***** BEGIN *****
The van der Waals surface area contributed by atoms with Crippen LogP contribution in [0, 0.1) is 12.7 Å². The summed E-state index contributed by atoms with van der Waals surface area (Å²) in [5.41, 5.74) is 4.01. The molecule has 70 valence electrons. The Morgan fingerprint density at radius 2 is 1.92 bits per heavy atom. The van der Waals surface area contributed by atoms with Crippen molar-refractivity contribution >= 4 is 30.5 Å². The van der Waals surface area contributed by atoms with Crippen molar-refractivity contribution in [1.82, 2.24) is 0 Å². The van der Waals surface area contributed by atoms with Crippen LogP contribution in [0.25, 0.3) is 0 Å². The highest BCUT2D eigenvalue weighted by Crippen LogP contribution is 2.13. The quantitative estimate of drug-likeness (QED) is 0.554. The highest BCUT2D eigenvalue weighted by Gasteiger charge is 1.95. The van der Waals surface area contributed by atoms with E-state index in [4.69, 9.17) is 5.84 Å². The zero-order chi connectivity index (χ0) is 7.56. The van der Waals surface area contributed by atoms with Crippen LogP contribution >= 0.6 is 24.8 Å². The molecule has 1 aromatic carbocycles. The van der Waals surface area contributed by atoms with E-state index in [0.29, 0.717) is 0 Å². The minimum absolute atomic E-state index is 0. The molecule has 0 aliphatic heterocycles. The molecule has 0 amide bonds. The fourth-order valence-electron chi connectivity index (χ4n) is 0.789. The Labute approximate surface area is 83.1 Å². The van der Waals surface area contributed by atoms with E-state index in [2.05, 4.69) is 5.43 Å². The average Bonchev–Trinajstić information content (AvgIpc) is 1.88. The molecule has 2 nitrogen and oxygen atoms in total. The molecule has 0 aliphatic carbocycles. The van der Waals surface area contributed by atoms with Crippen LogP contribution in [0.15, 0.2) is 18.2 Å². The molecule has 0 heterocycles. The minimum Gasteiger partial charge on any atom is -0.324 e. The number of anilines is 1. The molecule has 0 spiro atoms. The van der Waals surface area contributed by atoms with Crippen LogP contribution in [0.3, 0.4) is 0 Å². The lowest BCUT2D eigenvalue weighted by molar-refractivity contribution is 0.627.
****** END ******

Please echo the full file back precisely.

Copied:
The van der Waals surface area contributed by atoms with Crippen LogP contribution in [0, 0.1) is 12.7 Å². The summed E-state index contributed by atoms with van der Waals surface area (Å²) in [5.41, 5.74) is 4.01. The molecule has 70 valence electrons. The Morgan fingerprint density at radius 2 is 1.92 bits per heavy atom. The van der Waals surface area contributed by atoms with Crippen molar-refractivity contribution >= 4 is 30.5 Å². The van der Waals surface area contributed by atoms with Crippen molar-refractivity contribution in [1.82, 2.24) is 0 Å². The van der Waals surface area contributed by atoms with Crippen LogP contribution in [0.25, 0.3) is 0 Å². The highest BCUT2D eigenvalue weighted by Crippen LogP contribution is 2.13. The quantitative estimate of drug-likeness (QED) is 0.554. The highest BCUT2D eigenvalue weighted by Gasteiger charge is 1.95. The van der Waals surface area contributed by atoms with E-state index in [4.69, 9.17) is 5.84 Å². The zero-order chi connectivity index (χ0) is 7.56. The van der Waals surface area contributed by atoms with Crippen LogP contribution >= 0.6 is 24.8 Å². The molecule has 1 aromatic carbocycles. The van der Waals surface area contributed by atoms with E-state index in [0.29, 0.717) is 0 Å². The minimum absolute atomic E-state index is 0. The molecule has 0 aliphatic heterocycles. The molecule has 0 amide bonds. The fourth-order valence-electron chi connectivity index (χ4n) is 0.789. The Labute approximate surface area is 83.1 Å². The van der Waals surface area contributed by atoms with E-state index in [2.05, 4.69) is 5.43 Å². The average Bonchev–Trinajstić information content (AvgIpc) is 1.88. The molecule has 2 nitrogen and oxygen atoms in total. The molecule has 0 aliphatic carbocycles. The van der Waals surface area contributed by atoms with Crippen LogP contribution in [0.15, 0.2) is 18.2 Å². The molecule has 0 heterocycles. The minimum Gasteiger partial charge on any atom is -0.324 e. The number of anilines is 1. The molecule has 0 spiro atoms. The van der Waals surface area contributed by atoms with Crippen LogP contribution in [0.3, 0.4) is 0 Å². The lowest BCUT2D eigenvalue weighted by molar-refractivity contribution is 0.627.